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The Annenberg Public Policy Center observed decreasing news coverage on stories linking the holidays and suicide. Credit: Riley Guggenhime

The Annenberg Public Policy Center found that there has been decreasing news coverage of an unproven link between the holiday season and suicides in coordination with a decline in the national suicide rate for the second year in a row.

The APPC presented its annual analysis of patterns in news reporting about the false holiday-suicide connection over the 2020-2021 season, finding that there were fewer than 20 articles that discussed the connection at all despite a rise in risk factors for suicide spurred by the COVID-19 pandemic. The statement also noted high levels of anxiety for young people coinciding with the pandemic and discussed the three percent decline in suicides nationally.

The statement also offers suggestions for journalists on how to acknowledge the myth that suicides increase around the holidays. Dan Romer, the APPC’s research director, said in the statement that it is important for news organizations to debunk the myth to prevent possible contagious effects on those considering suicide. 

The APPC also urged reporters to follow the national recommendations for reporting on suicide, which advise journalists not to promote information that can increase contagion, to consult reliable sources such as the Centers for Disease Control on suicide rates, and provide information about resources dedicated to helping people in need.  

The APPC has tracked news stories linking the holidays and suicide for the last two decades. The statement noted that this year more newspapers debunked than upheld the myth, and the overall scarcity of coverage on the topic could be considered a positive sign.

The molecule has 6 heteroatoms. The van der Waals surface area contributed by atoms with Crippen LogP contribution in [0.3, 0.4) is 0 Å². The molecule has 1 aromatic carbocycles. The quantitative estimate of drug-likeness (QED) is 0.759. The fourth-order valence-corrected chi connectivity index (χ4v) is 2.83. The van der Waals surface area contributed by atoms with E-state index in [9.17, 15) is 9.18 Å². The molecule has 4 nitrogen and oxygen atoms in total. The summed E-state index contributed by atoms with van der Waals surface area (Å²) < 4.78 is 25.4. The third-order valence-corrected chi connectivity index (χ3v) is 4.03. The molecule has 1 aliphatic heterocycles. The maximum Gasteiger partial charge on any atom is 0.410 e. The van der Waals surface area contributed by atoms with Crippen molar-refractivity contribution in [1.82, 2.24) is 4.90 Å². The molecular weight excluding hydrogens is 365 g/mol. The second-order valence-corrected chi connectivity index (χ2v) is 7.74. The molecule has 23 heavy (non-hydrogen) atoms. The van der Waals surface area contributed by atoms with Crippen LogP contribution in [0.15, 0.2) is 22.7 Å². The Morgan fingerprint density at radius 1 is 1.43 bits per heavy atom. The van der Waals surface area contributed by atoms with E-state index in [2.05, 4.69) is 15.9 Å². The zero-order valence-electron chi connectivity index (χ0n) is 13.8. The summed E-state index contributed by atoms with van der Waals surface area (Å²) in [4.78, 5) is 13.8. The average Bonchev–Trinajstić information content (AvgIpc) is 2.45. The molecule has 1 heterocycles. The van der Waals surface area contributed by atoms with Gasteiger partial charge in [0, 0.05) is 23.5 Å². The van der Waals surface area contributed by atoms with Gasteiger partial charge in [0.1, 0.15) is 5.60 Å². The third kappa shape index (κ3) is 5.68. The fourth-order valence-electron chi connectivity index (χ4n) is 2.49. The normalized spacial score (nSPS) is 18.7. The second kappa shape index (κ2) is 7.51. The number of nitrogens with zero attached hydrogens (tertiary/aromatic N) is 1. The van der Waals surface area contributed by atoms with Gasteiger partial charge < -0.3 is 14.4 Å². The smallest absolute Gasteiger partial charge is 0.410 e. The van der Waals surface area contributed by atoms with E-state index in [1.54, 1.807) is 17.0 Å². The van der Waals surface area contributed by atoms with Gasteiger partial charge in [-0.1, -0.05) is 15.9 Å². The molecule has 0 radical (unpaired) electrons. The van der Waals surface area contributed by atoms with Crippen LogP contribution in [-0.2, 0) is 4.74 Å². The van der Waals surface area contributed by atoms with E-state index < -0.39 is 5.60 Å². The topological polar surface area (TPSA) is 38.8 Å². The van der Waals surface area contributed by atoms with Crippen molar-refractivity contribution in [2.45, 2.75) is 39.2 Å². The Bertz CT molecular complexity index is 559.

Romer said in the statement that this trend “is a success story, in a sense” since last year’s report advised media organizations not to sensationalize or inflate statistics about suicide during the pandemic. 

“Now, we are encouraged to see that the suicide rate decreased during the pandemic and that few stories during the pandemic holiday season supported the myth,” Romer said in the report.

The report includes commentary on a connection between the pandemic and a rise in anxiety levels among young people. During the Thanksgiving holiday period of 2020, 49% of 18 to 29 year olds reported symptoms of anxiety or depression, while the national average for all ages during that period was 36.1%. Both were significantly higher than 2019’s full-year average for all ages of 10.8%.

“News outlets often publish well-intentioned stories and features at this time of year designed to help people who find the holiday season emotionally difficult, but they need to be careful to avoid a false connection between the holiday or winter blues that some people experience and suicide," Romer said in the 2020 report.